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From "Howard M. Lewis Ship (JIRA)" <j...@apache.org>
Subject [jira] Updated: (TAP5-544) Improve JavaScript handling to prevent the user from clicking Ajax-oriented links and forms befor the page is "ready"
Date Sat, 28 Feb 2009 00:13:12 GMT

     [ https://issues.apache.org/jira/browse/TAP5-544?page=com.atlassian.jira.plugin.system.issuetabpanels:all-tabpanel
]

Howard M. Lewis Ship updated TAP5-544:
--------------------------------------

    Description: 
I think it's well time to open a discussion about Tapestry 5 and JavaScript. I think Tapestry
is getting a large number of things right, but also a small number of things wrong. This is
not a discussion about jQuery vs. Prototype (that's a separate area), but more about the behavior
of Tapestry JavaScript, within the constrains of the browser.

In standard usage, the JavaScript for a page is collected together and moved to the bottom
of the page: first a series of <script> tags to load JavaScript libraries, then a single
block of code to perform all kinds of initialization; this block executes, ultimately, when
the page is fully loaded: after all HTML and JavaScript (but, depending on the browser, before
all images have fully loaded).

This is good and bad; the good part is that we are following Yahoo's performance guidelines:
JavaScript at the bottom of the page, so it doesn't slow down rendering of the markup.  However,
this means that common practices, such as using the "javascript:" psuedo-scheme (i.e. <a
src="javascript:...">) are not possible, since the referenced JavaScript would not have
been loaded yet.  In fact, many users must configure Tapestry to move the scripts back up
to the top of the page (inside the <head>) to meet external demands (of third-party
URL trackers and advertising solutions).

Further, on a page that loads slowly (one that has a large number of external scripts, is
accsessed via a slow-bandwidth pipe, or has a very complex layout), this means that JavaScript
event handlers are not wired up until all JavaScript has been downloaded and parsed.  The
end result it that you can "outrace" Tapestry, click a link that should update a zone and
get incorrect behavior or even a runtime exception. I actually see this when using Formo's
time-tracking application from home through a slow pipe, exacerbated by HTTPS, where I get
the error that "Block is not a valid response type". What should have been an Ajax request
was processed instead as a traditional page render request, because the JavaScript was not
ready.

An earlier version of Tapestry 5 approached this problem by disabling the link components
when the zone parameter was in use; that is, the href parameter was written out a "#", so
the only way the link would be active is via an attached onclick event handler.

This solution was weak, because there was no graceful degradation: clients without JavaScript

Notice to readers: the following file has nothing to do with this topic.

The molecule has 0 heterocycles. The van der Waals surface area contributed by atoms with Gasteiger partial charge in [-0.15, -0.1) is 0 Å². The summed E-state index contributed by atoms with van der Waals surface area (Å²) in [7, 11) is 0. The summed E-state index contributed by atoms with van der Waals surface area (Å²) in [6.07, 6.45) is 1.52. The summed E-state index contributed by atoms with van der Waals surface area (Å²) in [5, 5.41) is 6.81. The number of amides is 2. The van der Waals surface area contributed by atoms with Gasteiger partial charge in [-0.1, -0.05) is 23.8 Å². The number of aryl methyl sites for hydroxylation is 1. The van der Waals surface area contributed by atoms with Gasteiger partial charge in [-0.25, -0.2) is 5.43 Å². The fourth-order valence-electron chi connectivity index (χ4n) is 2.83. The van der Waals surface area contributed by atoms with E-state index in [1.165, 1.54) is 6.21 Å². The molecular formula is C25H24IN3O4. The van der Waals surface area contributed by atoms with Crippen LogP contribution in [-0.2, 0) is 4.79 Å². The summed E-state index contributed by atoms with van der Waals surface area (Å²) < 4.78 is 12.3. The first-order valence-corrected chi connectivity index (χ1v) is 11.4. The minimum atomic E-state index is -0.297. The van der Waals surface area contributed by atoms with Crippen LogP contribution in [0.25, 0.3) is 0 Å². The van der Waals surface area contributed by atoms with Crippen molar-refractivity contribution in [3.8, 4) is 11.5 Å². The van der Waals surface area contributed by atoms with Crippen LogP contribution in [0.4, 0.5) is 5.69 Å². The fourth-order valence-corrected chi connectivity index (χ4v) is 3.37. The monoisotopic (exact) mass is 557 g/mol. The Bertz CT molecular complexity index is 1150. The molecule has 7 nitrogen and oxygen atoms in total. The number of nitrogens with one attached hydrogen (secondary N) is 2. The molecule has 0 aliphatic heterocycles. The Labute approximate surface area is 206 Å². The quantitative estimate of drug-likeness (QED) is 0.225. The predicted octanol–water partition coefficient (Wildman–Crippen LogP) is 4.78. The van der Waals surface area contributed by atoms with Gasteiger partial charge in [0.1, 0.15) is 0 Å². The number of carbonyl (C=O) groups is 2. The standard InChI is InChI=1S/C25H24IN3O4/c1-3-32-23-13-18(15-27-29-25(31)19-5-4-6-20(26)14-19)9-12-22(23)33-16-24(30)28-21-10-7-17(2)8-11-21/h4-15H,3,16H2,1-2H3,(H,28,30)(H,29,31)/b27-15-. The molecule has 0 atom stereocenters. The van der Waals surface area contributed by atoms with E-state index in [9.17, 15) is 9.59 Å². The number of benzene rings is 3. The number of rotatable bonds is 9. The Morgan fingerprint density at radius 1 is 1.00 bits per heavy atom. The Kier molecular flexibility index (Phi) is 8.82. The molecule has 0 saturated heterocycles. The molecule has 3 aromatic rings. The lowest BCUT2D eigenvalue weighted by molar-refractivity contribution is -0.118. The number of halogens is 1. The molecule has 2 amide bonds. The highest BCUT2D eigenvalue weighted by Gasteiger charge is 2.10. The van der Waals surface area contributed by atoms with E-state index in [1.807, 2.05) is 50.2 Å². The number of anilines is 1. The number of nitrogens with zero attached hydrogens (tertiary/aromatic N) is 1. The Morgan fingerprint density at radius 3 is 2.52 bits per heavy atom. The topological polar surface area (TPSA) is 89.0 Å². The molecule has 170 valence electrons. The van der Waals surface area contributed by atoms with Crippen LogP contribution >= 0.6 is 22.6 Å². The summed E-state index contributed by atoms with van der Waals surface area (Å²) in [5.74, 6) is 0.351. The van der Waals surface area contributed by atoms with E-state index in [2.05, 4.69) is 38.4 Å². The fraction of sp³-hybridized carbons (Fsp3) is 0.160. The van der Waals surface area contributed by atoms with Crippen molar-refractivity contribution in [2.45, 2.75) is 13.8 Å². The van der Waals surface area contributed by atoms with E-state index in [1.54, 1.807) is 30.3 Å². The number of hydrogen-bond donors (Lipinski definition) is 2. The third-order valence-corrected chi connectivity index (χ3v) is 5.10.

would have a non-functioning application.  Thus it was changed to render the href normally
AND add an onclick event handler, which leads to the race conditions described above.

What I really would like to see is the following:

The page renders normally.  If a user submits a form or clicks a link before all initialization
code has executed, then a popup dialog will appear to inform the user that the page is still
loading.  When the load is complete, the message changes and the dialog fades out.

Possibly, when a page is loading a more subtle floating "Loading ..." dialog would appear
and disappear once the page is, in fact, loaded. 

What would it take to accomplish this?  

Firstly, JavaScript libraries would have to move (back) to the <head>, permanently,
no configuration (well, short of replacing some internal services).  We can't have inline
javascript unless the javascript being referenced loads first. Hopefully, we'll be able to
make up the performance difference (if measurable) with the future plans to minimize and combine
JavaScript for the page.  JavaScript initialization would still occur at the bottom.

Next, Ajax-y links and forms would have something like onclick="javascript:Tapestry.waitForPageLoad();"
written into their HTML; this would be the logic that would raise the dialog if you clicked
a link too early.

Once the Prototype dom:loaded event is fired, and all the normal JavaScript initialization
takes place (from what I gather about IE, it's still a good idea to wait for dom:loaded, rather
than simply putting the code at the bottom of the page), part of the process would be to a)
fade out the dialog if showing and b) remove the onclick handler for any elements. This is
tricky, because the initialization code often adds onclick event handlers. Perhaps the handlers
can stay, but will be inactive because the page has loaded.

Anyway, this is how I think we should proceed. 

I think this would keep compatibility with existing applications. 

The cost would be: 

- Slightly uglier HTML output (use of the "javascript:" psuedo-scheme)

- Possibly slower render of page, as the browser waits for JavaScript to load

- Increment increase in size of tapestry.js

The advantage is less confusion on the client side and server side between normal requests